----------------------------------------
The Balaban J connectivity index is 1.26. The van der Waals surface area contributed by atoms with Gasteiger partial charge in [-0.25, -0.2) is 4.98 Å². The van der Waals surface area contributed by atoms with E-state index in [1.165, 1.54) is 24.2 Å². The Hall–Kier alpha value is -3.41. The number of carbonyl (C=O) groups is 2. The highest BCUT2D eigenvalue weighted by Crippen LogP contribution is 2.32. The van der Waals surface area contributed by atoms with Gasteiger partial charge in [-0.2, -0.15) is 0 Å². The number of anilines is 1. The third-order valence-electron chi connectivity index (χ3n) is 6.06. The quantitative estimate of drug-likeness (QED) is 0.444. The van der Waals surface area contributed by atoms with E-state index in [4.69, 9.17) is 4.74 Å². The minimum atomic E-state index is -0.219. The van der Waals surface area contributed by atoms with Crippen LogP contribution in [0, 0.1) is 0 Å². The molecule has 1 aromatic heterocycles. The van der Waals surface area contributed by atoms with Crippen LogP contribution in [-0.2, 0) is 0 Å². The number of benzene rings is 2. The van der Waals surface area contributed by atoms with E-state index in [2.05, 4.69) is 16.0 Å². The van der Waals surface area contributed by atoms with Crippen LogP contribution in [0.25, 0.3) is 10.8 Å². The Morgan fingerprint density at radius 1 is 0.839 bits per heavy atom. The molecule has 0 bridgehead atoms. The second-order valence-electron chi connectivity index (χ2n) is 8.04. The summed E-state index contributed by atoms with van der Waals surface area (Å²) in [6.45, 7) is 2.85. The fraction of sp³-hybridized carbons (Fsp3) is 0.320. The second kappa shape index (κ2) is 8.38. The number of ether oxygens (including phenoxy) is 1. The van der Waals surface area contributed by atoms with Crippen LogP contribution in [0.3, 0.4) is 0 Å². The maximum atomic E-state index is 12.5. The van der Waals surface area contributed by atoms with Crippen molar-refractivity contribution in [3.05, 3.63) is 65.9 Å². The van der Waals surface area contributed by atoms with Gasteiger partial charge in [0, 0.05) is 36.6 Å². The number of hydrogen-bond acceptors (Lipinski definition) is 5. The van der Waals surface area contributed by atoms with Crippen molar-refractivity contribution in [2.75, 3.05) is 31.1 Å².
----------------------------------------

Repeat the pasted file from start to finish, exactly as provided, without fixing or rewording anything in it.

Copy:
The Balaban J connectivity index is 1.26. The van der Waals surface area contributed by atoms with Gasteiger partial charge in [-0.25, -0.2) is 4.98 Å². The van der Waals surface area contributed by atoms with E-state index in [1.165, 1.54) is 24.2 Å². The Hall–Kier alpha value is -3.41. The number of carbonyl (C=O) groups is 2. The highest BCUT2D eigenvalue weighted by Crippen LogP contribution is 2.32. The van der Waals surface area contributed by atoms with Gasteiger partial charge in [-0.2, -0.15) is 0 Å². The number of anilines is 1. The third-order valence-electron chi connectivity index (χ3n) is 6.06. The quantitative estimate of drug-likeness (QED) is 0.444. The van der Waals surface area contributed by atoms with E-state index in [4.69, 9.17) is 4.74 Å². The minimum atomic E-state index is -0.219. The van der Waals surface area contributed by atoms with Crippen LogP contribution in [0, 0.1) is 0 Å². The molecule has 1 aromatic heterocycles. The van der Waals surface area contributed by atoms with Crippen LogP contribution in [-0.2, 0) is 0 Å². The number of benzene rings is 2. The van der Waals surface area contributed by atoms with E-state index in [2.05, 4.69) is 16.0 Å². The van der Waals surface area contributed by atoms with Crippen LogP contribution in [0.25, 0.3) is 10.8 Å². The Morgan fingerprint density at radius 1 is 0.839 bits per heavy atom. The molecule has 0 bridgehead atoms. The second-order valence-electron chi connectivity index (χ2n) is 8.04. The summed E-state index contributed by atoms with van der Waals surface area (Å²) in [6.45, 7) is 2.85. The fraction of sp³-hybridized carbons (Fsp3) is 0.320. The second kappa shape index (κ2) is 8.38. The number of ether oxygens (including phenoxy) is 1. The van der Waals surface area contributed by atoms with Crippen LogP contribution in [0.3, 0.4) is 0 Å². The maximum atomic E-state index is 12.5. The van der Waals surface area contributed by atoms with Crippen molar-refractivity contribution in [3.05, 3.63) is 65.9 Å². The van der Waals surface area contributed by atoms with Gasteiger partial charge in [0, 0.05) is 36.6 Å². The number of hydrogen-bond acceptors (Lipinski definition) is 5. The van der Waals surface area contributed by atoms with Crippen molar-refractivity contribution in [2.75, 3.05) is 31.1 Å².